“If the only prayer you said was thank you, that would be enough.”
― Meister Eckhart
At the end of my classes, I often suggest that my students take a moment in gratitude – a moment where they can appreciate someone or something in their lives. I’ll consciously pause with them, and find myself smiling as I feel my heart soften. Gratitude has a way of bringing us into the present moment, allowing us to be with what is. Our mind is no longer chasing after something in the future or lingering somewhere in the past. We are content.
In yoga terms, this contentment is called Santosha. To be clear, it is not synonymous with complacency. Instead you’ll find yourself perceiving the world and yourself from a more centered and authentic place, which will allow you to make better and healthier choices. One way to cultivate Santosha is to practice gratitude, and our yoga practice is a wonderful place to start. Here are five effective tools:
- A moment in silence after your practice. Choose to appreciate someone or something in your life. Place your hands on your chest one on top of the other. Close your eyes and feel them touching your chest. Observe how that simple gesture softens your heart and attitude. See if you can visualize that special person and reflect on his or her qualities.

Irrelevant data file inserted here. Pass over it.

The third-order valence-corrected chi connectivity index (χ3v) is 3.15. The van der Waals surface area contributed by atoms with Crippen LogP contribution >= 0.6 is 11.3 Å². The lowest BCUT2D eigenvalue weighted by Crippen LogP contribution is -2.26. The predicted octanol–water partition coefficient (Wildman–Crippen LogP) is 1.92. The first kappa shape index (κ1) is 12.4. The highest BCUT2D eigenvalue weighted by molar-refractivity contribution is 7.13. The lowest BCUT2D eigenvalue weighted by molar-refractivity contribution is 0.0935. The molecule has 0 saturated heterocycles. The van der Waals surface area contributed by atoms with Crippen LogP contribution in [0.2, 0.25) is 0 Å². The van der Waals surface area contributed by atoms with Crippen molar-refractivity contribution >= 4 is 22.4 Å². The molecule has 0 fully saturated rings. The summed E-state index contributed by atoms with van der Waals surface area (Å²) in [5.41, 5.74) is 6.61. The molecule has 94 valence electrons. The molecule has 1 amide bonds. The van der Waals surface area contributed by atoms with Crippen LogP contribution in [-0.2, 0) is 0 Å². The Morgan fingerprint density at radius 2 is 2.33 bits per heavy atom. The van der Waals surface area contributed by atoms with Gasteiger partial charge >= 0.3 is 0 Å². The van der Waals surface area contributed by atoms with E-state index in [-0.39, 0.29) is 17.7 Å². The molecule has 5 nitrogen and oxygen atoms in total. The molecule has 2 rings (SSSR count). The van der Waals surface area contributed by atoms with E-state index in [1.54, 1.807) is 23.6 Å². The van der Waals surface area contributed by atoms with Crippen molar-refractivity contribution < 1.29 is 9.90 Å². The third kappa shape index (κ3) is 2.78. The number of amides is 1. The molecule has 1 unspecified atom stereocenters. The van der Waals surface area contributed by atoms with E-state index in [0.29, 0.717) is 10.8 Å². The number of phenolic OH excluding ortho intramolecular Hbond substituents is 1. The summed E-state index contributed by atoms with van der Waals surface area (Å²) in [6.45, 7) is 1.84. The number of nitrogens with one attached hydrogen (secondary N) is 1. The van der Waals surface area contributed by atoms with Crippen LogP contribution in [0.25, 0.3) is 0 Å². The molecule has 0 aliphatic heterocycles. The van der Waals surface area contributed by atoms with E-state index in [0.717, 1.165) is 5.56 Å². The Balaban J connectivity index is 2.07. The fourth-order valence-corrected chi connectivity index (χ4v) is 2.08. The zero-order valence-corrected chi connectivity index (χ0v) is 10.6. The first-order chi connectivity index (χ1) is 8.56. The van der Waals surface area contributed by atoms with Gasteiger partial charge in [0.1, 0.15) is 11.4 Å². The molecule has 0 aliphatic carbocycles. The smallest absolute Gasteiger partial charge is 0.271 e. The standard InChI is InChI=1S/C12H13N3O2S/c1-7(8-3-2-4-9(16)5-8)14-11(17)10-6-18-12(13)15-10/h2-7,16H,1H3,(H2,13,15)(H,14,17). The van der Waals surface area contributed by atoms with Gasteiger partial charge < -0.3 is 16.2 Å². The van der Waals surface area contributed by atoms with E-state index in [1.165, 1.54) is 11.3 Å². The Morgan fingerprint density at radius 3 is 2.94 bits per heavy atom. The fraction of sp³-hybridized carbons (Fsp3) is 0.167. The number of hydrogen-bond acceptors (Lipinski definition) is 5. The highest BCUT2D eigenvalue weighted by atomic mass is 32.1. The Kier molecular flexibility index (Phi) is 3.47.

- 5 minute meditation. Close your eyes, and if you like, place your hands onto the center of your chest. Choose to work from the inside out. Start by appreciating your body, then your family and friends, your home, your work, nature, etc. Before you open your eyes, notice how you feel, mentally and physically. With the hands in Anjali Mudra (namaste hands) and your mind’s eye resting in the center of your chest, make a quiet offering, sharing your gratitude with the world.
- Appreciate your breath the same way you appreciate a child, a flower, or anything that is special to you. The breath is an amazing tool. Feel it. Listen to it. Make the breath a priority and let it guide your practice. It brings you directly into the present moment. You might sense how incredible and sacred the act of breathing is. It means you are alive and part of this mysterious universe.
- Reflect on what you can do. In our practice it is easy to focus on what we cannot do. Instead, pause in child’s pose for a moment and reflect on all the poses you are able to do. Choose to appreciate your body’s abilities, strengths, and also remind yourself why you are doing yoga. I might be jumping to conclusions, but I think that most of us are doing yoga because it simply makes us happier, not because we want to be part of Cirque de Soleil!
- Say “thank you.” As you take yoga off the mat, express your gratitude in simple words such as “thank you.” Be sincere. Look those you’re thanking in the eyes. See if you can come from a place where you are not expecting anything back. Notice how it makes you feel.
Birgitte Kristen is a YogaWorks teacher, YogaWorks teacher trainer, and MyYogaWorks online yoga instructor. Birgitte’s yoga classes offer a mindful, methodical, and meditative approach to yoga where she encourages students to slow down and to listen to their bodies, to respect and honor themselves. Check out Birgitte’s website, take one of her online yoga classes on MyYogaWorks, one of her public classes at YogaWorks Santa Monica, or connect with her on Facebook.